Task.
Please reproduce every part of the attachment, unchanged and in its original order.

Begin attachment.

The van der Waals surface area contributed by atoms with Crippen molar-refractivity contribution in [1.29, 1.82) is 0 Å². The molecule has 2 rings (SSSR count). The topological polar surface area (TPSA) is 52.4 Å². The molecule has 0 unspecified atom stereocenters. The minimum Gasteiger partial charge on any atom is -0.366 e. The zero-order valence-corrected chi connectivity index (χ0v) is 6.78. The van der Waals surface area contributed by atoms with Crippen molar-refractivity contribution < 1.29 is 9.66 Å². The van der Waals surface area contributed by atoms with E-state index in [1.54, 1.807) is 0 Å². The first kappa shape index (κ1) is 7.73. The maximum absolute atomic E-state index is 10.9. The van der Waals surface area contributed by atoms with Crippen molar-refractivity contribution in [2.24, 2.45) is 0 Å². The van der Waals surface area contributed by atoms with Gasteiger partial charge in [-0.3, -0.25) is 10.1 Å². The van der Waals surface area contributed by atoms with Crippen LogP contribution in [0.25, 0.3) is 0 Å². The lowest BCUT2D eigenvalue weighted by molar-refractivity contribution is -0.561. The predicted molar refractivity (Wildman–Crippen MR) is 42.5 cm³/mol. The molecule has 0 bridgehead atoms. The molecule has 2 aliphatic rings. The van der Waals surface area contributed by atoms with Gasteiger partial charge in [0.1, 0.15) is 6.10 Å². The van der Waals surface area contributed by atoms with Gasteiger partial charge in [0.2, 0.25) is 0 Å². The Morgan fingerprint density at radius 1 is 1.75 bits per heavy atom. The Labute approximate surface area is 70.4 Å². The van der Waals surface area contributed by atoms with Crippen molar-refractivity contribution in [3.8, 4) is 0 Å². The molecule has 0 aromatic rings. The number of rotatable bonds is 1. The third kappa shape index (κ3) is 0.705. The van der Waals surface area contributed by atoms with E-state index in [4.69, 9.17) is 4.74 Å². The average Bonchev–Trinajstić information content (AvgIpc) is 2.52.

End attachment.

The van der Waals surface area contributed by atoms with Crippen molar-refractivity contribution in [1.29, 1.82) is 0 Å². The molecule has 2 rings (SSSR count). The topological polar surface area (TPSA) is 52.4 Å². The molecule has 0 unspecified atom stereocenters. The minimum Gasteiger partial charge on any atom is -0.366 e. The zero-order valence-corrected chi connectivity index (χ0v) is 6.78. The van der Waals surface area contributed by atoms with Crippen molar-refractivity contribution < 1.29 is 9.66 Å². The van der Waals surface area contributed by atoms with E-state index in [1.54, 1.807) is 0 Å². The first kappa shape index (κ1) is 7.73. The maximum absolute atomic E-state index is 10.9. The van der Waals surface area contributed by atoms with Crippen molar-refractivity contribution in [2.24, 2.45) is 0 Å². The van der Waals surface area contributed by atoms with Gasteiger partial charge in [-0.3, -0.25) is 10.1 Å². The van der Waals surface area contributed by atoms with Crippen LogP contribution in [0.25, 0.3) is 0 Å². The lowest BCUT2D eigenvalue weighted by molar-refractivity contribution is -0.561. The predicted molar refractivity (Wildman–Crippen MR) is 42.5 cm³/mol. The molecule has 0 bridgehead atoms. The molecule has 2 aliphatic rings. The van der Waals surface area contributed by atoms with Gasteiger partial charge in [0.1, 0.15) is 6.10 Å². The van der Waals surface area contributed by atoms with Gasteiger partial charge in [0.2, 0.25) is 0 Å². The Morgan fingerprint density at radius 1 is 1.75 bits per heavy atom. The Labute approximate surface area is 70.4 Å². The van der Waals surface area contributed by atoms with Crippen molar-refractivity contribution in [3.8, 4) is 0 Å². The molecule has 0 aromatic rings. The number of rotatable bonds is 1. The third kappa shape index (κ3) is 0.705. The van der Waals surface area contributed by atoms with E-state index in [4.69, 9.17) is 4.74 Å². The average Bonchev–Trinajstić information content (AvgIpc) is 2.52.